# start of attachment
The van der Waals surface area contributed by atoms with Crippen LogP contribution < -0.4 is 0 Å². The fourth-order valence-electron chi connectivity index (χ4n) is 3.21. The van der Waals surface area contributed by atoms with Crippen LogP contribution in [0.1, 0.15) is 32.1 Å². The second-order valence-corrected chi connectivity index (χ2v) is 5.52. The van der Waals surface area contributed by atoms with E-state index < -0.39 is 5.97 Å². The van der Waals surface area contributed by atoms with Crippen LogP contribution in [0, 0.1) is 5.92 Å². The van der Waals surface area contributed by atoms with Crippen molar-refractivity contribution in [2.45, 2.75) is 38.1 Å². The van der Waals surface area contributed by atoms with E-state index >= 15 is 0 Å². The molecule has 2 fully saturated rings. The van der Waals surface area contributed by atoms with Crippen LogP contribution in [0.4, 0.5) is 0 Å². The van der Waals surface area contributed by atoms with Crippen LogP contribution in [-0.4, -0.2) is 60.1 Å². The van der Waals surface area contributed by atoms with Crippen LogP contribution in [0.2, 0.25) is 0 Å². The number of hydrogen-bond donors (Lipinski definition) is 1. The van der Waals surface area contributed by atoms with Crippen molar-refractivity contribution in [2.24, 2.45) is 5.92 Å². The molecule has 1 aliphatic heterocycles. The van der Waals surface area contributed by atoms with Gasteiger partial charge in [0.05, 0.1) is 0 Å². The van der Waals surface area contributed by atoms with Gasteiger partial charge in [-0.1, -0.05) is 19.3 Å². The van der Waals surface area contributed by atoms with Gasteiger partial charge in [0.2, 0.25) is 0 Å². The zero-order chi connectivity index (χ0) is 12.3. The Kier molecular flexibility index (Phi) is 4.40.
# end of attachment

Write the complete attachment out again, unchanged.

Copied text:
The van der Waals surface area contributed by atoms with Crippen LogP contribution < -0.4 is 0 Å². The fourth-order valence-electron chi connectivity index (χ4n) is 3.21. The van der Waals surface area contributed by atoms with Crippen LogP contribution in [0.1, 0.15) is 32.1 Å². The second-order valence-corrected chi connectivity index (χ2v) is 5.52. The van der Waals surface area contributed by atoms with E-state index < -0.39 is 5.97 Å². The van der Waals surface area contributed by atoms with Crippen LogP contribution in [0, 0.1) is 5.92 Å². The van der Waals surface area contributed by atoms with Crippen molar-refractivity contribution in [2.45, 2.75) is 38.1 Å². The van der Waals surface area contributed by atoms with E-state index >= 15 is 0 Å². The molecule has 2 fully saturated rings. The van der Waals surface area contributed by atoms with Crippen LogP contribution in [0.4, 0.5) is 0 Å². The van der Waals surface area contributed by atoms with Crippen LogP contribution in [-0.4, -0.2) is 60.1 Å². The van der Waals surface area contributed by atoms with Crippen LogP contribution in [0.2, 0.25) is 0 Å². The number of hydrogen-bond donors (Lipinski definition) is 1. The van der Waals surface area contributed by atoms with Crippen molar-refractivity contribution in [2.24, 2.45) is 5.92 Å². The molecule has 1 aliphatic heterocycles. The van der Waals surface area contributed by atoms with Gasteiger partial charge in [0.05, 0.1) is 0 Å². The van der Waals surface area contributed by atoms with Gasteiger partial charge in [-0.1, -0.05) is 19.3 Å². The van der Waals surface area contributed by atoms with Gasteiger partial charge in [0.2, 0.25) is 0 Å². The zero-order chi connectivity index (χ0) is 12.3. The Kier molecular flexibility index (Phi) is 4.40.